The Arkenstone is a defunct Quest artifact diamond belonging to the Dwarf role, which existed in versions of SLASH'EM before NetHack 3.3.0 made race and role separate choices. When carried, it gave magic resistance and acted as a luckstone. When invoked, it granted object detection, as per the potion.
The Arkenstone patch for vanilla NetHack makes it a randomly generated lawful artifact that can occasionally (with a 1 in 75 chance) be found in the inventory of a dwarf king. This version of the Arkenstone is coveted by all monsters, so carrying it in open inventory causes conflict and aggravate monster. Even demons want it: if a demon prince sees that you have the Arkenstone in your open inventory, it will demand the gem as a bribe, instead of gold.
The Arkenstone is also present in dNetHack as the crowning gift for dwarf knights, a chaotic diamond. Here it does not aggravate monsters, and its conflict effect is toggled by invoking it (as with the Sceptre of Might). In addition, it functions as a light source when carried in open inventory.
The Arkenstone comes from the Tolkien universe. It was one of the greatest treasures of the dwarves of Erebor (the Lonely Mountain), who called it the "Heart of the Mountain". Its function as a light source, or as a means of detecting treasure, is inspired by Bilbo's discovering it in the hoard of Smaug by its own luminosity. Its association with conflict was probably suggested by its role in the dispute that preceded the Battle of the Five Armies.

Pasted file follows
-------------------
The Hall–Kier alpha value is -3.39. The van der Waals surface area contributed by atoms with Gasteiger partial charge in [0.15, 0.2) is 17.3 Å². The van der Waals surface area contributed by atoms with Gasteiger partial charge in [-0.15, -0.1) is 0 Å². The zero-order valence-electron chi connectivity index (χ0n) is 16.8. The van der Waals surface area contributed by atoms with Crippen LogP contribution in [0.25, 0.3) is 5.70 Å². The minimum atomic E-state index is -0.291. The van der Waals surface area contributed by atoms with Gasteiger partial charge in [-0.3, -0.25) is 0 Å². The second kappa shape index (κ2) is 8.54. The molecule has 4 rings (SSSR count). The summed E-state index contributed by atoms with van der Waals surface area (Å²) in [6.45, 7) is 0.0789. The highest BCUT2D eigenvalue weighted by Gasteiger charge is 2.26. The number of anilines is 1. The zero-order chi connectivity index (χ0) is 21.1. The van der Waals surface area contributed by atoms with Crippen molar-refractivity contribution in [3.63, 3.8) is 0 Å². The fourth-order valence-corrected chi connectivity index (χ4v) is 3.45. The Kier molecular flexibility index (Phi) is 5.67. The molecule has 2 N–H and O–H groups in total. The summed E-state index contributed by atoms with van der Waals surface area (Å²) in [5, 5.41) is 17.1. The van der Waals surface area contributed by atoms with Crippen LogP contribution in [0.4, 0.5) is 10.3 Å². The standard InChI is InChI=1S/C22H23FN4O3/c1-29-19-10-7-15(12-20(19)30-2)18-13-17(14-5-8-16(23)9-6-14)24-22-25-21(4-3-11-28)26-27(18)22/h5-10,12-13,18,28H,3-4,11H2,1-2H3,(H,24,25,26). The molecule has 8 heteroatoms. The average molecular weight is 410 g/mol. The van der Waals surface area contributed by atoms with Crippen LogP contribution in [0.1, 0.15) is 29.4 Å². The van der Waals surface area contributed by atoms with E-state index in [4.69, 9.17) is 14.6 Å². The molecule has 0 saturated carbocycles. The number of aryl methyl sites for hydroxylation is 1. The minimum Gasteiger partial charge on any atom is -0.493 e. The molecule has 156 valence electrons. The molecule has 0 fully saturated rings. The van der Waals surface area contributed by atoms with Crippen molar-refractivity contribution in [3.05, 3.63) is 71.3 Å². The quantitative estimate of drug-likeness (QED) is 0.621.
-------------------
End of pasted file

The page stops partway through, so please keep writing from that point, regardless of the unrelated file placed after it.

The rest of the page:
Arkenstone, Heart of the Mountain, property of the King
under the Mountain, is the most valued jewel that the
dwarves possess. It shines white light that can guide
your steps in the darkness, and carrying it is said
to increase your carrying capacity. When invoked it
will reveal the gold around you.
It was the Arkenstone, the Heart of the Mountain. So Bilbo
guessed from Thorin's description; but indeed there could not
be two such gems, even in so marvellous a hoard, even in all
the world. Ever as he climbed, the same white gleam had shone
before him and drawn his feet towards it. Slowly it grew to a
little globe of pallid light. Now as he came near, it was
tinged with a flickering sparkle of many colours at the
surface, reflected and splintered from the wavering light of
his torch. At last he looked down upon it, and he caught his
breath. The great jewel shone before his feet of its own inner
light, and yet, cut and fashioned by the dwarves, who had dug
it from the heart of the mountain long ago, it took all light
that fell upon it and changed it into ten thousand sparks of
white radiance shot with glints of the rainbow.
[ The Hobbit, by J.R.R. Tolkien ]